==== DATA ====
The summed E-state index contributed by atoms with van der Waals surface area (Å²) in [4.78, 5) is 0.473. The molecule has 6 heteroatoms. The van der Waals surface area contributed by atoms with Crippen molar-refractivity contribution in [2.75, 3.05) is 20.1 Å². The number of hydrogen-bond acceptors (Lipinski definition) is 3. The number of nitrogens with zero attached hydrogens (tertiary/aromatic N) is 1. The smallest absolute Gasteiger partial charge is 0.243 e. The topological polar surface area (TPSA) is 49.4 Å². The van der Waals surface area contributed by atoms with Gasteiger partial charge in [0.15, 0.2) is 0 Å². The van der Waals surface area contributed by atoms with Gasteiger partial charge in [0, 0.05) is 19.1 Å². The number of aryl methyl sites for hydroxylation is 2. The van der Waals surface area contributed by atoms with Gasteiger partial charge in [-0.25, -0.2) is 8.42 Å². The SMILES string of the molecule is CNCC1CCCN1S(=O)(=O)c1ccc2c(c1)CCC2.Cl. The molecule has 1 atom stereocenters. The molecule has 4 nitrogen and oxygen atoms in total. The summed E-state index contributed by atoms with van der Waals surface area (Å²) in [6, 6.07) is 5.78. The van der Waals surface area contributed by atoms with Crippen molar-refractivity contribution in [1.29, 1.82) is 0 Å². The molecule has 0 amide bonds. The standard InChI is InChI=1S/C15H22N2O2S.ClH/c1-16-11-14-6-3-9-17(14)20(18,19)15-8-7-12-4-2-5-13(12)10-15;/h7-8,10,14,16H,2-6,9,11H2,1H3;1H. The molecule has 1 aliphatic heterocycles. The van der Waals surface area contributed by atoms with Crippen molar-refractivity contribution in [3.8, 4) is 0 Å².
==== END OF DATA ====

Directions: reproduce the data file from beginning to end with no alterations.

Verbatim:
The summed E-state index contributed by atoms with van der Waals surface area (Å²) in [4.78, 5) is 0.473. The molecule has 6 heteroatoms. The van der Waals surface area contributed by atoms with Crippen molar-refractivity contribution in [2.75, 3.05) is 20.1 Å². The number of hydrogen-bond acceptors (Lipinski definition) is 3. The number of nitrogens with zero attached hydrogens (tertiary/aromatic N) is 1. The smallest absolute Gasteiger partial charge is 0.243 e. The topological polar surface area (TPSA) is 49.4 Å². The van der Waals surface area contributed by atoms with Gasteiger partial charge in [0.15, 0.2) is 0 Å². The van der Waals surface area contributed by atoms with Gasteiger partial charge in [0, 0.05) is 19.1 Å². The number of aryl methyl sites for hydroxylation is 2. The van der Waals surface area contributed by atoms with Gasteiger partial charge in [-0.25, -0.2) is 8.42 Å². The SMILES string of the molecule is CNCC1CCCN1S(=O)(=O)c1ccc2c(c1)CCC2.Cl. The molecule has 1 atom stereocenters. The molecule has 4 nitrogen and oxygen atoms in total. The summed E-state index contributed by atoms with van der Waals surface area (Å²) in [6, 6.07) is 5.78. The van der Waals surface area contributed by atoms with Crippen molar-refractivity contribution in [1.29, 1.82) is 0 Å². The molecule has 0 amide bonds. The standard InChI is InChI=1S/C15H22N2O2S.ClH/c1-16-11-14-6-3-9-17(14)20(18,19)15-8-7-12-4-2-5-13(12)10-15;/h7-8,10,14,16H,2-6,9,11H2,1H3;1H. The molecule has 1 aliphatic heterocycles. The van der Waals surface area contributed by atoms with Crippen molar-refractivity contribution in [3.8, 4) is 0 Å².